Alexandre Laurin is preparing a doctoral thesis in Université de Montréal’s Doctoral Program in Communication under professor Thierry Bardini’s supervision. He currently researches on the different modes of interactions humans have to digital (dis)connectivity. Laurin is a member of the SNS lab and the Radical Empiricism Workshop in Montreal.
Moving Still: On, Around and With Google Street View’s Representational Practices
In May of 2007, digital giant Google launched Google Street View, an online tool offering panoramic view of photographed streets as part of its interactive mapping systems Google Maps and Google Earth. Since then, Google captured images in 48 countries, expanding its coverage from most streets to some specific sites. Even if the platform has evolved and stabilized, it still progresses as some more countries are planned to be added in the upcoming years.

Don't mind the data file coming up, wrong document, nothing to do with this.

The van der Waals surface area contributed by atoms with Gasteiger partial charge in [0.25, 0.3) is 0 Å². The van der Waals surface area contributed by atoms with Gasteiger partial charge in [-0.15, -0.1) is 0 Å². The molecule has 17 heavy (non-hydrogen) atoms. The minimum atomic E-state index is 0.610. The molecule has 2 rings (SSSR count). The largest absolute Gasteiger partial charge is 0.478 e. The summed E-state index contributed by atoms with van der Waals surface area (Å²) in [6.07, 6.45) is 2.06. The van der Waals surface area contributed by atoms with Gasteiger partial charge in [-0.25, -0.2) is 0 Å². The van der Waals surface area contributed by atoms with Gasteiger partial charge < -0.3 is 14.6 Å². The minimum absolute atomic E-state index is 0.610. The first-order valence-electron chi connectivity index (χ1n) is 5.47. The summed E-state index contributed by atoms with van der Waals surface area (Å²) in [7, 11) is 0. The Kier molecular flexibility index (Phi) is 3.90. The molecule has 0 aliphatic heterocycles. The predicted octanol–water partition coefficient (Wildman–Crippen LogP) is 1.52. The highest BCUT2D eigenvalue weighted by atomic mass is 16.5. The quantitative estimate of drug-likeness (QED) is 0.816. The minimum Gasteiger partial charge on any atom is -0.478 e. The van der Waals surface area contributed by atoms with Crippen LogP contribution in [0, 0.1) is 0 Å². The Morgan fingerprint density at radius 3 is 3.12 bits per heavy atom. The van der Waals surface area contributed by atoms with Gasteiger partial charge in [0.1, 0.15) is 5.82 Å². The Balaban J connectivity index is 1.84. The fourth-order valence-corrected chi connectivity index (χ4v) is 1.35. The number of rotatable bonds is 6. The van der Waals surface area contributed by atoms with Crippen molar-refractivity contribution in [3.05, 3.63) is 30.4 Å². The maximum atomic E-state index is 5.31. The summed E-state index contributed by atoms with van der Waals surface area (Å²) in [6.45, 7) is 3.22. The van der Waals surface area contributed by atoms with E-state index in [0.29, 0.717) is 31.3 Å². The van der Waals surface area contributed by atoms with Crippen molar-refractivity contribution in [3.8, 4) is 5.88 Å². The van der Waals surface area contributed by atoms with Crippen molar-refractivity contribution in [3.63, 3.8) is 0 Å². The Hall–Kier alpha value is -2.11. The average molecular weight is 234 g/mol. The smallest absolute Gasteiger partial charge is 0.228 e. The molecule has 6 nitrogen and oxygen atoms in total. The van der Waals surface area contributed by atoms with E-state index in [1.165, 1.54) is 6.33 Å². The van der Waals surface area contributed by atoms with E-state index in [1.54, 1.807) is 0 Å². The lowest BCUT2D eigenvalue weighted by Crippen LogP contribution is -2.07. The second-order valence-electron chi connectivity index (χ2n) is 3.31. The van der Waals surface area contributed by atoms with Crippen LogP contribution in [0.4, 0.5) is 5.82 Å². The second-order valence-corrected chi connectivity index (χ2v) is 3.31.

Google Street View, as a photographic-oriented geographical powerhouse, produced a specific mode of representing places whose mappings are heavily used as tools to mediate localities in unimaginable, yet limited, ways. My interpretation is that the representation it produces simultaneously denies space by surfacing it and denies time by crushing its coevalness. My goal is to describe and characterize what Google Street View is and how it functions as a complex sociotechnical ensemble, while understanding some of its global effects, as it is now (differentially) embedded in the world.
More specifically, I want to know if a blurring is occurring to the differences between the perceptions emerging in the bodily-lived copresence to the world and the abstract, yet mobile, interactive and potentially ubiquitous objectifying mode of reality Google Street View proposes. To further characterize human experiences articulated between movement and connection on, around and with Google Street View’s representational practices, I wish to draw on Ingold’s description of the environment as experienced in networks and meshworks.